Found in 7 comments on Hacker News
mikece · 2020-01-21 · Original thread
A much shorter answer: yes, it's possible. Before getting into a serious self-study of literature I highly recommend reading and studying this book first:
guidoism · 2019-08-31 · Original thread
Great question! In my fourth decade of life I’m finally figuring out the optimal way to do this myself. I’ve forgotten so so many books over the years that I supposedly read.

Read How to Read a Book: The Classic Guide to Intelligent Reading by Mortimer Adler. ( I’ve given this book to a bunch of people on my teams as it also helps with communicating ideas which is vital as a programmer.

The wikipedia page for it is a good place to get an overview of what it’s about.

Since reading it I’ve been keeping a notebook, some people might call it a Commonplace Book, with interesting stuff from the book. I find that I get a lot more from books from the act of writing it down and then reading those notes later when I glance at them while looking something else up in the notebook.

One big big big thing I learned from the book is to not read a non-fiction book like it was a novel. There’s nothing wrong with skipping ahead and finding out what happens later, in fact you should absolutely skim the book first. I end up finishing a lot more books by doing this since so many books aren’t actually worth careful reading. I am able to systematically skim a book including the TOC and index and determine if it’s worth reading carefully. A lot of books are so sparse with ideas that you can get most of them through this method. Only the good books are worth going on to the second and third stages and only the great ones the fourth stage.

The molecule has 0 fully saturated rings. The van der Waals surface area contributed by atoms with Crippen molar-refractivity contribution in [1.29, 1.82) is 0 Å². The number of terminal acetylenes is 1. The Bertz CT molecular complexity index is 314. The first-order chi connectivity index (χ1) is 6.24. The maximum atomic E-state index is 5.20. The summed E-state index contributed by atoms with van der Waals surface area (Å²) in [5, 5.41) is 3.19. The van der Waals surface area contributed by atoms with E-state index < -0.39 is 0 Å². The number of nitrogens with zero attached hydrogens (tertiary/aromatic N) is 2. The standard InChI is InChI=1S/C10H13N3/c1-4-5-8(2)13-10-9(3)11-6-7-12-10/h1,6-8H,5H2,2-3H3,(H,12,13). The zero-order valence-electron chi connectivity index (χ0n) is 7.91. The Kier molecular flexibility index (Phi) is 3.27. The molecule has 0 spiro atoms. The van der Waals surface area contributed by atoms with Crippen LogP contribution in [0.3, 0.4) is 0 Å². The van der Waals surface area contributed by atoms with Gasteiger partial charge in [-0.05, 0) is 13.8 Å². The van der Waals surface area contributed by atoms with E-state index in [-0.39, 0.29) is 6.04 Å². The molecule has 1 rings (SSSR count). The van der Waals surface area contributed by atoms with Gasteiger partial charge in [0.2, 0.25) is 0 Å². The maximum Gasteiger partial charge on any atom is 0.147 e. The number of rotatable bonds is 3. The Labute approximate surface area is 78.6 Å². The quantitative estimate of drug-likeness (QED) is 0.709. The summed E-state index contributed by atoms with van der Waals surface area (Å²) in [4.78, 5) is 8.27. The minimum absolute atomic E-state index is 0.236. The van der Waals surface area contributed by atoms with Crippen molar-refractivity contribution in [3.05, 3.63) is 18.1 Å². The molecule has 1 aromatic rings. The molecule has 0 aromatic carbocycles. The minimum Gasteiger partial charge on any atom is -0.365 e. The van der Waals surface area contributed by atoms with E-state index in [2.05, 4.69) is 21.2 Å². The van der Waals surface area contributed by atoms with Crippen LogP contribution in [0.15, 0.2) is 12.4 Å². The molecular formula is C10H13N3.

temo4ka · 2019-08-24 · Original thread
Consider pre-reading it first. If a book is hard, if it’s over you head, try going through the whole book w/o stopping on things you don’t understand (don’t fixate). In this way you’ll grasp the major points, ideas and themes. Only then read it carefully — you’ll understand better and get more out of the book.

It’s similar to progressive JPEG rendering. Your first pass is pre-processing resulting in fuzzy understanding of the whole that you then refine in the subsequent pass(es). Progressive way is more natural and effective.

I highly recommend reading Adler’s “How to Read a Book” [1]. This exactly the guide you want to read if you want to know how to learn well from books.


If anyone is interested in a deep dive on this topic, I highly recommend 'How to Read Book' by Adler and Doren. It is a fantastic how to on learning and understanding new ideas.

mikece · 2018-06-05 · Original thread
The timeless classic "How to Read a Book" applies as well to programmers as it does to anyone else.
cocacola1 · 2018-04-04 · Original thread

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